The Iris That Lost Its Name
by Clarence Mahan, VA

Louis Van Houtte's nursery introduced SANS SOUCI in Belgium in 1854. Soon after it was imported into the United States SANS SOUCI became confused with another iris, namely HONORABILE, which was introduced in Paris in 1840 by Jean-Niclas Lémon. SANS SOUCI is still grown all over North America and even wins top awards in iris shows, but it is almost always identified as HONORABILE.

If the iris you are growing as HONORABILE has yellow standards and "elegantly reticulated crimson-brown falls" you are probably growing SANS SOUCI. The true HONORABILE has solid red-violet falls that appear "rich mahogany-brown." How do I know this? Let me tell you.

iris sans souciFirst, the 1916 edition of Rev. C.S. Harrison's Manuel on the Iris has a list of the names and descriptions of iris cultivars prepared by one of America's pioneer iris growers and sellers, Mrs. Jennet Dean of Moneta, California. This list includes both HONORABILE and SANS SOUCI. HONORABILE, identified by its synonym "Honorabilis" on Mrs. Dean's list, was described as an iris with yellow standards and "rich mahogany-brown" falls. Mrs. Dean's description of SANS SOUCI was that it was an iris with yellow standards and falls "elegantly reticulated crimson-brown." After the description of SANS SOUCI Mrs. Dean has a note; "True Sans Souci - not Honorabilis."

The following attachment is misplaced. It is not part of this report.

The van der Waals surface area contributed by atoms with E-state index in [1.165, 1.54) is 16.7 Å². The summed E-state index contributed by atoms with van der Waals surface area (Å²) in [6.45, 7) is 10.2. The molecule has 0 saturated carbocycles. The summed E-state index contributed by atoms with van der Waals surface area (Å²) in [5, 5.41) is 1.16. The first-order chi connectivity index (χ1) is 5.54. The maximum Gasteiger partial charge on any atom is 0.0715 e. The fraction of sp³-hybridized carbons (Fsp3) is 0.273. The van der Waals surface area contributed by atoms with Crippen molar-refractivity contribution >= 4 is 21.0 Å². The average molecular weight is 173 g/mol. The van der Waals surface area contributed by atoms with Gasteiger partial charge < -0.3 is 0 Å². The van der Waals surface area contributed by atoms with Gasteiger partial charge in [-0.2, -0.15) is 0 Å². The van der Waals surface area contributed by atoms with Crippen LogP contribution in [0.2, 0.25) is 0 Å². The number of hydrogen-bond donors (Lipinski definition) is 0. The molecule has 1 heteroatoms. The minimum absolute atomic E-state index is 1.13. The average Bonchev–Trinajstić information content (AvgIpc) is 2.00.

Second, there is evidence provided by Seraphin Mottet. Seraphin Mottet was not just another nurseryman or iris breeder. He was widely regarded as one of the two or three most knowledgeable authorities on irises in the world. He grew both HONORABILE and SANS SOUCI for the firm Vilmorin-Andrieux et Cie. In the article "Classification des Variétiés d'Iris des Jardins in Les Iris Cultivés, which was published in 1923, Mottet proposed a new system for classifying garden irises based on color.

You can check out the Color Classification chart mentioned here at the end of the 1929 Checklist Introduction posted in the Reading Room
Mottet's system had eight color classes with subclasses. Mottet's Class VII was for variegata-type irises. The first two subclasses in Class VII were for irises with pale yellow standards. One of these subclasses was for irises with pale yellow standards an falls with distinct veins, and as example given by Mottet was GRACCHUS. The second subclass described irises with pale yellow standards and solid-colored falls. Mottet cited LORELEY as an iris belonging to this subclass.

The third subclass of Mottet's Class VII was for irises with dark yellow standards and distinctly veined falls. Mottet assigned SANS SOUCI to this subclass. Mottet placed HONORABILE in his fourth subclass for irises with dark yellow standards and solid-colored falls. Thus, according to Mottet, the distinguishing color characteristic of SANS SOUCI and HONORABILE is whether the falls have distinct veins or whether they are solid-colored. If the falls have veining, the iris is SANS SOUCI.

Confusius taught that everything must have a name, and that it must always be called by this name. If we do not refer to a thing by its correct name, disorder will ensue, the bad will be preferred over the good and true knowledge will elude us. So for goodness sake, if you are growing SANS SOUCI and calling it HONORABILE go out to the garden and change the nameplate. We need all the true knowledge we can aquire, and we certainly do not need any more disorder.

~ Reprinted from AIS Bulletin #341, April 2006.
Image © MU